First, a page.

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A Time to Give Thanks

November 2, 2016 Events Comments Off on A Time to Give Thanks

by Jamie SanFilippo, Coordinator of Student Services. (Published in The Filmstrip, November 2016 edition.)

 

As a student body, we have had the pleasure to build a community together through weekly and monthly events. This month we will continue to do internal events, but in respect to Thanksgiving we want to give back to the community!

We have partnered up with St. Mary’s Food Bank Alliance and during the month of November will be dropping canned food in our designated box, located in the front entrance. We encourage all students, friends, family, and the community to drop off canned goods to meet our goal of collecting 150 lbs. prior to Thanksgiving!

To learn more about St. Mary’s Food Bank, visit firstfoodbank.org.

God is Glorified When People See the Master and not the Minister

November 2, 2016 General Comments Off on God is Glorified When People See the Master and not the Minister

by Isaac Murton, campus pastor. (Published in The Filmstrip, November 2016 edition.)

 

In Cross-Cultural ministry, one must come out of their comfort area and seek to become relevant in the communities they are serving. Duane Elmer wrote “calling ourselves or believing ourselves to be servants, does not mean we will be perceived as servants by others.” In all the cross-cultural ministries, understanding the idea that discipleing is at the core of missions, is the process of making life long relationships, and serves as the foundation for all ministries under Christ command, however, for all of us, the core of discipleship is how Christ did not come to lead as a leader, but came to serve the nations as a servant leader.

“If one of you wants to become great, then he must serve you like a servant. If one of you wants to become the most important, then he must serve all of you like a slave. In the same way, the Son of Man did not come forother people to serve him. But the Son of Man came to serve other people.” (Matthew 10:43-45)

We need to understand that in cross cultural situations we must have discipline and perseverance to transact in these cross-cultural situations, because we are only accustomed to practices in most situations from our own culture. We must always remember that “God is glorified when people see the Master and not the minister.”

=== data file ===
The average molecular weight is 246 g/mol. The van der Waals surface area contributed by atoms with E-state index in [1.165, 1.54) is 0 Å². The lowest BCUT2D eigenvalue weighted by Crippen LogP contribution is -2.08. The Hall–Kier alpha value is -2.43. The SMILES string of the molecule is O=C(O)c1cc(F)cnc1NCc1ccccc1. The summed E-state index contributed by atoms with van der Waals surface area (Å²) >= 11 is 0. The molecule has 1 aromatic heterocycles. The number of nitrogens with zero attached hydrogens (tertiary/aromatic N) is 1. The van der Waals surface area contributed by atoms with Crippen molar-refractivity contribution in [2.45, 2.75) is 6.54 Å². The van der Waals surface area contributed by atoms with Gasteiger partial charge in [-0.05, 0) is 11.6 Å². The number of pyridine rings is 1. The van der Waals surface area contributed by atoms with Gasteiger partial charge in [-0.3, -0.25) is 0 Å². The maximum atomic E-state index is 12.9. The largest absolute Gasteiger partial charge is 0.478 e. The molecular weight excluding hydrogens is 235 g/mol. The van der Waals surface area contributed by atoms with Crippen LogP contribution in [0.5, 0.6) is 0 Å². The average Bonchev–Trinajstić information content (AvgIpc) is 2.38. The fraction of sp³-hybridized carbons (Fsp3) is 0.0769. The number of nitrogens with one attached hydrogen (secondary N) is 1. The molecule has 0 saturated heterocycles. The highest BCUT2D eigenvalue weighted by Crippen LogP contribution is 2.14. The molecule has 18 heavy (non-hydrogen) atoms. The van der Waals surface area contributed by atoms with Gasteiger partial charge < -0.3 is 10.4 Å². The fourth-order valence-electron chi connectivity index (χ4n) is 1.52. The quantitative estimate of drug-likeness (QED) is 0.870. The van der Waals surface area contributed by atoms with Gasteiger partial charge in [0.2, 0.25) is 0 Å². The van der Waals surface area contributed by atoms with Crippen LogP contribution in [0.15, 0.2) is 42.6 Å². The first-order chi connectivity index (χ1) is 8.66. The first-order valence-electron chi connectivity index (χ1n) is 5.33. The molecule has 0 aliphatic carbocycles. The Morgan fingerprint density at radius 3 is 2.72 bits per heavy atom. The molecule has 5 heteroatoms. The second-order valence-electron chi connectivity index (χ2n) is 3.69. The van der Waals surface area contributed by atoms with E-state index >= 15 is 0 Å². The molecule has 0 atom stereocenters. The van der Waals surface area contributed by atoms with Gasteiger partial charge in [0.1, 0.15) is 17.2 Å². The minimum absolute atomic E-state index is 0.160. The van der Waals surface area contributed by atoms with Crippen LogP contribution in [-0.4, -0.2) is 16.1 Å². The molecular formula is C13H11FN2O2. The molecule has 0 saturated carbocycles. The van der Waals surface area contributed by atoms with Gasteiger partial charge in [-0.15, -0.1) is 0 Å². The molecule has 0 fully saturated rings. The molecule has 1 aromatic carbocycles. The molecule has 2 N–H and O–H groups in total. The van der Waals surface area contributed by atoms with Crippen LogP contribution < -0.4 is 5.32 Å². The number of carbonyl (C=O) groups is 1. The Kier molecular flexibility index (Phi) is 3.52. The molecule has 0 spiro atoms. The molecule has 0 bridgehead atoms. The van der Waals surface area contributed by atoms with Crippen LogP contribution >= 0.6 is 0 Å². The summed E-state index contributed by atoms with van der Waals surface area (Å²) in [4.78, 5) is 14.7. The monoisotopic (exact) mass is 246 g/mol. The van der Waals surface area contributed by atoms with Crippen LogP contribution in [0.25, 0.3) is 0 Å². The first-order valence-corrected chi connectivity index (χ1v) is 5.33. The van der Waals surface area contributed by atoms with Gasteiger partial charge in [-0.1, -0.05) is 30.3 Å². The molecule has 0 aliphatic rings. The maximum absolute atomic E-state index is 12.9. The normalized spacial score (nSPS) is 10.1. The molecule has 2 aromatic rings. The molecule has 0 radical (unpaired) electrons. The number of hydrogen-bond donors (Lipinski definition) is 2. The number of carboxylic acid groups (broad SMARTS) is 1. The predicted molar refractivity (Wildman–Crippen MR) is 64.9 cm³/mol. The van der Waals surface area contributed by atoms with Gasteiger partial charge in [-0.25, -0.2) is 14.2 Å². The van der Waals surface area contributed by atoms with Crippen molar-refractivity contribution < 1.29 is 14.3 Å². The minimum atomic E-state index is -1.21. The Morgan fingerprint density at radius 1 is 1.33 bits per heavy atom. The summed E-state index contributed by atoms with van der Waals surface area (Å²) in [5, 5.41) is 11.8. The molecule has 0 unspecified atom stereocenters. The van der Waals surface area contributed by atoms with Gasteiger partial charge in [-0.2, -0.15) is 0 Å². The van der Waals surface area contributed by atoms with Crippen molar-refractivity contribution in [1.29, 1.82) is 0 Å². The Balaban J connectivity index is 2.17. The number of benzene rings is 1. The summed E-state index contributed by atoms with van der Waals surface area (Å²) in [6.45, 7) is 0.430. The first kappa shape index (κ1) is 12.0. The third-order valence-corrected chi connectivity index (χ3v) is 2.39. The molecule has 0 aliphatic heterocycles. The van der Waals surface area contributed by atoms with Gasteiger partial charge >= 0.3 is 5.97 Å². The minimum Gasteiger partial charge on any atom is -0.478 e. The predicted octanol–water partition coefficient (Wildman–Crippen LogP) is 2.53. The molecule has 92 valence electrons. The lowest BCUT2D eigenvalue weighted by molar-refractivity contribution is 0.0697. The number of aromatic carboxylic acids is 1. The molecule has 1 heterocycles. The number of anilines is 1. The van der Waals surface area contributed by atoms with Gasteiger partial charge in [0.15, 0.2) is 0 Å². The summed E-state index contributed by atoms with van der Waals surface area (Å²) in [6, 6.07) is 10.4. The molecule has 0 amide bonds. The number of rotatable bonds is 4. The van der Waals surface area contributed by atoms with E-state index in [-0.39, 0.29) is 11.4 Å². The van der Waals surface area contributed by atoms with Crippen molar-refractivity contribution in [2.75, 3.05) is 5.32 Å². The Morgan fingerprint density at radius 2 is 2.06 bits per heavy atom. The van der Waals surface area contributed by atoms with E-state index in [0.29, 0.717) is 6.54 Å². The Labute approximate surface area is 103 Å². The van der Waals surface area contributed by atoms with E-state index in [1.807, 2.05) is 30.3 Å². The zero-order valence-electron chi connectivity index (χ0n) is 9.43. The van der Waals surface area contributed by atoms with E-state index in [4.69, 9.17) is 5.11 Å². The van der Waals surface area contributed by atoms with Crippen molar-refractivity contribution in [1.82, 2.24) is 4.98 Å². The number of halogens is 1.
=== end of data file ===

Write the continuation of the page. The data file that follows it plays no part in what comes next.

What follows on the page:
The biblical and theological basis for cross-cultural ministry comes from the only mandate Christ commanded us “Therefore, go and make disciples of all the nations, baptizing them in the name of the Father and the Son and the Holy Spirit, teaching these disciples to obey all the commands I have given you” (Matthew 28:19). The Son of God entered the human culture as an example of and to us on how we should enter other cultures. We serve by entering into a relationship of love and mutual commitment, “so we cared for you. Because we loved you so much, we were delighted to share with you not only the gospel of God but our lives as well” (1 Thess. 2:8). However, if just reaching these people meant establishing churches everywhere in the world, we would have been finished already, but rather Christ sent us to “reach, make Disciples, baptize, and teach (Panta Ta Ethne) ethnolinguistic groups of the world.”

The theological foundation of cross cultural ministry is the idea or the understanding of “Missio Dei.” We are called to proclaim the message of the gospel, not as a personal mission but as a mission of God, “And this gospel of the kingdom will be proclaimed throughout the whole world as a testimony to all nations, and then the end will come” (Matthew 24:14). God’s mission is to reach the world, to find all the lost sheep, and usher them into the understanding that Christ reconciled the world to himself.

Jack Reacher: Never Go Back

November 2, 2016 Film Reviews Comments Off on Jack Reacher: Never Go Back

by Dexter Van Horn, film student. (Published in The Filmstrip, November 2016 edition.)

 

Jack Reacher: Never Go Back stars Tom Cruise in his second time as the titular character, as well as Cobie Smulders as Major Susan Turner (love interest?) and Danika Yarosh as Samantha (his daughter??).

In a quick synopsis; Reacher goes to DC to meet Susan, but she’s caught up in a conspiratory plot and has been falsely arrested. Reacher, as an ex-major, gets screwed up in the plot with Susan and it’s up to them as well as Samantha, a girl who might be his daughter to stop it and clear their names.

There’s action, adventure, comedy, intimacy and most importantly… fighting/car chase/ shooting/explosion scenes!

But will they clear their names before they are killed by the plot planners or the police?!